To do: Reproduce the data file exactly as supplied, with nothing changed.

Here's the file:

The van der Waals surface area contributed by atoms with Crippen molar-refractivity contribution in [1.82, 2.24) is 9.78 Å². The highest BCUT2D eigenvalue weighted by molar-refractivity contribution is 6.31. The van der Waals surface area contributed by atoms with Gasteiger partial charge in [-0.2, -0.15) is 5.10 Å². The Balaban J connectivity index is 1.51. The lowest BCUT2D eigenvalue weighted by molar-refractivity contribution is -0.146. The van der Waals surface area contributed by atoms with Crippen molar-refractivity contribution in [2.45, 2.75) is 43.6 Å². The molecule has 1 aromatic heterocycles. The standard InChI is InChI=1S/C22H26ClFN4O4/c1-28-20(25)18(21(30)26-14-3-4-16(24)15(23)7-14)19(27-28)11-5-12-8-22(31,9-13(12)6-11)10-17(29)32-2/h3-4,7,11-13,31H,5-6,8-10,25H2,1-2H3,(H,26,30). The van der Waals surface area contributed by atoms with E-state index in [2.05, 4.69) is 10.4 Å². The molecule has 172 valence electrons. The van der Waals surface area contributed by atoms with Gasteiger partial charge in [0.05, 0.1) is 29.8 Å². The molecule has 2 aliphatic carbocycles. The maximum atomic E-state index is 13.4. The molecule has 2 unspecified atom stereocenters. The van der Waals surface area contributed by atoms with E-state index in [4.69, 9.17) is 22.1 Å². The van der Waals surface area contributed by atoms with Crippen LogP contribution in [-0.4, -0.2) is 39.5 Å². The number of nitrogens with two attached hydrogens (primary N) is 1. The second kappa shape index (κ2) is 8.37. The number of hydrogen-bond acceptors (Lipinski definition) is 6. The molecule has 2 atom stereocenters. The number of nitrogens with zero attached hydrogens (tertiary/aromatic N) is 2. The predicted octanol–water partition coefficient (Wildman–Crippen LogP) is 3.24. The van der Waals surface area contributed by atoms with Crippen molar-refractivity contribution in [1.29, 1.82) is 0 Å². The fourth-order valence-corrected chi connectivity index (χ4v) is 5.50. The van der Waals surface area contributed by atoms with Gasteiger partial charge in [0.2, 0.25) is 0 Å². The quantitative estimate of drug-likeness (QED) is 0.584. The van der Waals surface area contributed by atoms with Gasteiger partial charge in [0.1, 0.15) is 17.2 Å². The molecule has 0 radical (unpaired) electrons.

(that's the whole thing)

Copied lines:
The van der Waals surface area contributed by atoms with Crippen molar-refractivity contribution in [1.82, 2.24) is 9.78 Å². The highest BCUT2D eigenvalue weighted by molar-refractivity contribution is 6.31. The van der Waals surface area contributed by atoms with Gasteiger partial charge in [-0.2, -0.15) is 5.10 Å². The Balaban J connectivity index is 1.51. The lowest BCUT2D eigenvalue weighted by molar-refractivity contribution is -0.146. The van der Waals surface area contributed by atoms with Crippen molar-refractivity contribution in [2.45, 2.75) is 43.6 Å². The molecule has 1 aromatic heterocycles. The standard InChI is InChI=1S/C22H26ClFN4O4/c1-28-20(25)18(21(30)26-14-3-4-16(24)15(23)7-14)19(27-28)11-5-12-8-22(31,9-13(12)6-11)10-17(29)32-2/h3-4,7,11-13,31H,5-6,8-10,25H2,1-2H3,(H,26,30). The van der Waals surface area contributed by atoms with E-state index in [2.05, 4.69) is 10.4 Å². The molecule has 172 valence electrons. The van der Waals surface area contributed by atoms with Gasteiger partial charge in [0.05, 0.1) is 29.8 Å². The molecule has 2 aliphatic carbocycles. The maximum atomic E-state index is 13.4. The molecule has 2 unspecified atom stereocenters. The van der Waals surface area contributed by atoms with E-state index in [4.69, 9.17) is 22.1 Å². The van der Waals surface area contributed by atoms with Crippen LogP contribution in [-0.4, -0.2) is 39.5 Å². The number of nitrogens with two attached hydrogens (primary N) is 1. The second kappa shape index (κ2) is 8.37. The number of hydrogen-bond acceptors (Lipinski definition) is 6. The molecule has 2 atom stereocenters. The number of nitrogens with zero attached hydrogens (tertiary/aromatic N) is 2. The predicted octanol–water partition coefficient (Wildman–Crippen LogP) is 3.24. The van der Waals surface area contributed by atoms with Crippen molar-refractivity contribution in [1.29, 1.82) is 0 Å². The fourth-order valence-corrected chi connectivity index (χ4v) is 5.50. The van der Waals surface area contributed by atoms with Gasteiger partial charge in [0.2, 0.25) is 0 Å². The quantitative estimate of drug-likeness (QED) is 0.584. The van der Waals surface area contributed by atoms with Gasteiger partial charge in [0.1, 0.15) is 17.2 Å². The molecule has 0 radical (unpaired) electrons.